Portugal. The Man - Church Mouth: The 2007 album from one of the bands quickly moving up my "favorites" list. There's just such a great blend of sound on their work that really symbolizes the sound of the first decade in the 2000's. It's vast, it's manic at times, sing along calm at others, and always good.

Amadine - Leave Out the Sad Parts: This ep from a band hailing from Sweden doesn't fall from the sound of other Scandinavian bands that I've loved of the past few years (Peter Murphy's Carver Combo, Dexter Jone's Circus Orchestra, Alamo Race Tracks, etc). There a gloom, grey atmosphere over the sound that is music to my ears.
F.J. McMahon - Spirit of the Golden Juice: This folk album from 1969 was a great find. A friend gave me a mix of a bunch of hippy freak folk and there was one F.J. track on it. I searched this out, his only album. It's a great lo-fi, downer, hippy freak folk album. Reminded me a ton of Jackson C. Frank's album (which is one of my favorites.)

Songs: Ohia - The Lioness: I know it seems like there's a Songs:Ohia album on each of these lists (and there will be future Jason Molina/ Magnolia Electric Co. albums to come) but that's only because they belong here. The Neil Young of our time.

Elton John - Goodbye Yellow Brick Road: My love affair with early-to-mid '70's Elton continues. I picked up this double album on vinyl for $3 a few weeks ago and it was worth it. Not nearly as good as Madman Across the Water, but this one is also worth adding to the collection.

Saturday, June 27, 2009

Another Visit to Wonderland

I've been an Alice fanatic since I was 15yo. I got into it for all of the wrong reasons. But the important thing is, I got into. Now I have quite a collection of Alice books, probably 30 or 40 different versions with different illustrations. Two summers ago, I made a pilgrimage to Oxford and walked around the grounds of the Christ Church where the real Alice heard the story for the first time. I have a photo of real Alice on my ipod, taken by Lewis Carroll.  

There's an easy explanation for this...Lewis Carroll is easily one of the biggest influences on me becoming a writer. He's an incredibly interesting figure. I credit him with inventing children's books as we know it. Prior to him, books for children were primarily for instruction. He wrote 
Alice's Adventures in Wonderland purely for the entertainment it could provide for one child. And despite the over-popularized notion, the book has nothing to do with drugs. It's about logic and about a child trying to understand the absurdity of the adult world.  

Needless to say, I'm also a sucker for anything with an Alice spin on it.

Last night I watched Phoebe in Wonderland, a wonderful film that used Alice properly. It used Wonderland in a modern way to address the problems a girl was facing in our world. I'd been wanting to see this since I first watched the trailer last winter. Being a bit of an Alice geek, I could see that it had potential. And I'm happy to say it delivered. It was heartbreaking, moving, and uplifting at the same time. Wonderland is used as a metaphor for escape for Phoebe. She doesn't fit in, the world doesn't make sense to her...but when she envelopes herself in the story, she feels at ease. It's a must see for any Alice fan.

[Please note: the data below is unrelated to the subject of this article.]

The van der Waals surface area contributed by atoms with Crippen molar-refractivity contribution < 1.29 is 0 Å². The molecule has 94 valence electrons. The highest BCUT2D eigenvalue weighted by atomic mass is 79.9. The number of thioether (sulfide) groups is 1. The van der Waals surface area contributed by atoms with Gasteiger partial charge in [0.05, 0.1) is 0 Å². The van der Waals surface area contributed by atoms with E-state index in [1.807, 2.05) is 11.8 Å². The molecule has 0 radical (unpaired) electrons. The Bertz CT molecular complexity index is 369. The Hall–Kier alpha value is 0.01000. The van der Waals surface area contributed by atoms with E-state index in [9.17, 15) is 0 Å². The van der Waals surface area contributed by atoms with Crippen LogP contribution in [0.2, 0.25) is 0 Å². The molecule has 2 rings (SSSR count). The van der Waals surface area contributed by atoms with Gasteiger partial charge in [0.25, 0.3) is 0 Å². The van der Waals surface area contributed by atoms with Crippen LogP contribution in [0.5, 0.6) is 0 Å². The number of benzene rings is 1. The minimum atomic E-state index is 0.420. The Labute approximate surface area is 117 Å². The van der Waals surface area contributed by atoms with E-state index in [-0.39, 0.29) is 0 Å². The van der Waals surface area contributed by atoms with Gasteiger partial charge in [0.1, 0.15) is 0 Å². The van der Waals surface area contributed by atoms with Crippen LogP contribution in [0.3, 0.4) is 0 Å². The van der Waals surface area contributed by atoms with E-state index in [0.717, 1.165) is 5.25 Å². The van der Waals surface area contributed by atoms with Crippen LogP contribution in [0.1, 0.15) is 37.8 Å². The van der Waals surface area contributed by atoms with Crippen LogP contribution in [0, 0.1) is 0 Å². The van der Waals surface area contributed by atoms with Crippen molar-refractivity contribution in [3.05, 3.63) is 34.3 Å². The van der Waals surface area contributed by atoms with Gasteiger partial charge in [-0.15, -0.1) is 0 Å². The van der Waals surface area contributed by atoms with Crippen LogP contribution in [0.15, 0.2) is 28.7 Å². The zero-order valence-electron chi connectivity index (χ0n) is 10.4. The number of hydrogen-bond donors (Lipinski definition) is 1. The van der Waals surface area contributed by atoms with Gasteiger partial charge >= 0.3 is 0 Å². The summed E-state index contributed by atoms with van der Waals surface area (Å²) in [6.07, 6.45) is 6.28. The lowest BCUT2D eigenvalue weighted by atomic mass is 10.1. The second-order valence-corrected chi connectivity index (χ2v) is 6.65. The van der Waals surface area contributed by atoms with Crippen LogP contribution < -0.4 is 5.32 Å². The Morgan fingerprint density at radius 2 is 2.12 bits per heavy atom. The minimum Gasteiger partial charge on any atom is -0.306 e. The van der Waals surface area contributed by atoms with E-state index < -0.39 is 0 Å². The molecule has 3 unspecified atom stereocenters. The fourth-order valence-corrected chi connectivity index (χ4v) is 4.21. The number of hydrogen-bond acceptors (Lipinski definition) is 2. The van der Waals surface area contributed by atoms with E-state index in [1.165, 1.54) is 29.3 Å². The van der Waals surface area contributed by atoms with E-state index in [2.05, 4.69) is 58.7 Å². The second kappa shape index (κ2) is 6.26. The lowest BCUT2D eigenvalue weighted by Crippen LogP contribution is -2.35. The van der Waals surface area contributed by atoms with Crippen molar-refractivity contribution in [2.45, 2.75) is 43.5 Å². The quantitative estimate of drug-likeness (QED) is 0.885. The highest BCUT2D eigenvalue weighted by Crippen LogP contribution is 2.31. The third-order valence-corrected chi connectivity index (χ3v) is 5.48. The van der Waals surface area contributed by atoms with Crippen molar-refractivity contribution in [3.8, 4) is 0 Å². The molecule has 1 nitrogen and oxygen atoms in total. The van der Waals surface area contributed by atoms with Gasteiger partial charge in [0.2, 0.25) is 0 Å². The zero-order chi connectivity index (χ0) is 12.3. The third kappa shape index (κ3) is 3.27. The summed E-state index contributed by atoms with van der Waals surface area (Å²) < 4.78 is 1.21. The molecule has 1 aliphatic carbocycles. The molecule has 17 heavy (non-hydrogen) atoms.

As added benefit...here's my list of other great Alice inspired projects that you should check out:

Alice by Jan Svenkmajer- My favorite film version of the book, but it's still an interpretation and not a straight forward telling. It's a surrealist movie that captures the imagination of the story.

Coraline- I loved both the book and the movie. It borrows a lot of elements from Alice in order to tell a completely different kind of story. The movie skews a little younger but is beautiful. The novel is a little darker...but in a good way.

Miyukichan in the Wonderland- An anime film done by CLAMP (my favorite Japanese art team responsible for Cardcaptor Sakura amongst other wonderful projects.) This a complete reinterpretation of the story and focuses on the the imagery. It's a wonderful tale. (Not for young children).

The Taxi Navigator by Richard Mosher- I read this middle grade novel when I was in college and interning at the publishing house that put it out. I picked it up because of photo of the real Alice that appears on bottom right hand of the cover. In this great story about New York's West Village neighborhood, a boy meets Alice. Very enjoyable read.

The Last Mimzy - Unlike most, I actually liked the film's story better than the short story on which it was based. But either way, there's an Alice connection in that the real Alice was one of the children that received one of the messages from the future. This is a sci-fi take on the story...Sci-Fi and Alice...two of my favorites in one.